‘The biggest shake-up since the 1990s.’ That’s how the government’s new white paper setting out its plan for the future of the railways has been billed.
That itself would be enough, but the hyperbole doesn’t stop there. The government’s proposals include the establishment of ‘Great British Railways’ – a body that is largely a rebrand of its predecessor, Network Rail, and brings in some responsibilities previously held by the Department for Transport.
After spending nearly three years on a rail policy review, you might have expected that the detail of the proposals would be more than just a rebrand. But in reality, it is exactly that – a cosmetic change and a heap of rhetoric that leaves the whole basis of the privatised rail network intact.
When John Major’s government privatised the railways, a system of ‘franchises’ was set up. This was an attempt to inject an artificial element of competition into the network, meaning private companies would have to bid for contracts to run services. Those companies would then pay returns to the Department of Transport, while seeking to make more profit on ticket sales and commercial operations on board the trains.
Now, with Grant Shapps’ ‘biggest shake-up’, we will be left with a system of ‘concessions’, where private companies are given contracts to run services on the network. Sounds familiar? That’s because it’s the same in all but name. The only practical difference is that private rail operators will be paid a flat fee—or to put it another way, given a guaranteed profit margin—to run those services.
So despite the grand headlines, the reality is that when you step onto a train, the very same private rail operators will be responsible for getting you from A to B. The same private rail operators will be hoovering up money from your rail fares and syphoning it off as profit. The entire infrastructure of the privatised model remains alive and well.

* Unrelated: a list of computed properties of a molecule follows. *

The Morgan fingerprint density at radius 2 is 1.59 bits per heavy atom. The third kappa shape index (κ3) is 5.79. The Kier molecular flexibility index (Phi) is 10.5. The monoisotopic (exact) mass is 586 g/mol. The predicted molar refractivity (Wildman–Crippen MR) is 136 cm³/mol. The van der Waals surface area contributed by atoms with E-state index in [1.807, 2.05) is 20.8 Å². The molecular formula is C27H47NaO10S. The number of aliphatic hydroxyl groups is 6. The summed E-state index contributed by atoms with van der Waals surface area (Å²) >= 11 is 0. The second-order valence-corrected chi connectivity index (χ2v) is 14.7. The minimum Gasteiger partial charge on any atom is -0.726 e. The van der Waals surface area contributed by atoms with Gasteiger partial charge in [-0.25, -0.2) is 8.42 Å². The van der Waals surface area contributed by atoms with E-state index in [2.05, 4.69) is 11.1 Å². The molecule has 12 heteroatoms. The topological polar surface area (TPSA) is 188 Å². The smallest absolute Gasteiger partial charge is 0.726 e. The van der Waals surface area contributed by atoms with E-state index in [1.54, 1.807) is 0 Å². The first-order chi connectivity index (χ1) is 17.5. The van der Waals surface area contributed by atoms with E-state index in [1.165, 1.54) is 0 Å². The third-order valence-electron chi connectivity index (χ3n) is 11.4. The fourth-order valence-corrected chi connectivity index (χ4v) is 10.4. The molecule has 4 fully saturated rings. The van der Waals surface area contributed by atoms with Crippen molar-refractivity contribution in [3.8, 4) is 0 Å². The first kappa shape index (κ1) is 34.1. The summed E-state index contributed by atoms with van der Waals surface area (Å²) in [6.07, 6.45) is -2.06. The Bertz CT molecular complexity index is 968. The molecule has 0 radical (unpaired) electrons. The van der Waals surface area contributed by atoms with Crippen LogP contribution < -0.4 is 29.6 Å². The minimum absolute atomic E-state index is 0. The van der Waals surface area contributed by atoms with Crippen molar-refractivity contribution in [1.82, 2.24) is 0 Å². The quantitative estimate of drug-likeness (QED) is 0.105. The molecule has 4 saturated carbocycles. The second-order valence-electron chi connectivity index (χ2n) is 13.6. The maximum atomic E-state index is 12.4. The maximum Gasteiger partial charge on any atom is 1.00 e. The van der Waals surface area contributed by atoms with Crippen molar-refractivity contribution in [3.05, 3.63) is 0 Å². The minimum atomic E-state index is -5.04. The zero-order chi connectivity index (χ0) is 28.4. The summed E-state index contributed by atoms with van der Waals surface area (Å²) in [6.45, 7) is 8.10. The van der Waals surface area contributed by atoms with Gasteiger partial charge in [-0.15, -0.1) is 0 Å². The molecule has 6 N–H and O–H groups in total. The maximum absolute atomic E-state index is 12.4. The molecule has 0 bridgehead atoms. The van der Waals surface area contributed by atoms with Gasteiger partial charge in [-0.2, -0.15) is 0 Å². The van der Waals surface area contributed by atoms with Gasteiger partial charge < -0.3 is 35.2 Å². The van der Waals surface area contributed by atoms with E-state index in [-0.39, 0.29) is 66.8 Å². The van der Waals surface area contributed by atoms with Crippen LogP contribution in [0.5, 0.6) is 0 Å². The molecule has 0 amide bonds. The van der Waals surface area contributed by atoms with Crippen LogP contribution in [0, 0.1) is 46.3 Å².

Worse still, by guaranteeing the private operators a flat fee, the government has enshrined one of the central tenets of privatisation, which we’ve seen time and time again. Profits are privatised as companies are free to pay out dividends, while risk is nationalised. Irrespective of whether passenger numbers are rising or falling, the state will still stump up the cash for the private sector.
This twisted experiment has now been going on for more than two decades, and its impact on our railways has been devastating. Between 1995 and 2016, average rail fares increased by 23.5 percent, rising at twice the rate of earnings between 2009 and 2019. As a proportion of salaries, rail fares in the UK are five times as high as our European neighbours. And we’ve all experienced the delays, cancellations, and overcrowding that have plagued the rail network for years.
Grant Shapps’ rail white paper will tackle none of this. We’ll still be stuck with these unaffordable fares, unreliable services, and unpleasant journeys.
The failure to address these major problems is a damning indictment on the government’s ambition and vision for our transport system. As we emerge from the pandemic, and people begin to move across the country more and more, it also has the potential to spell disaster for the planet.
To tackle the climate emergency, we desperately need a transport policy that takes cars off the road and planes out of the sky. It’s clear we can’t do that with more of the same broken rail system.
Grant Shapps could have used this opportunity to really shake up the rail network. He could have used it to really tackle the crisis on our public transport. He could—and he should—have used it to bring the railway into public ownership, so that passengers are at the heart, rather than private profit.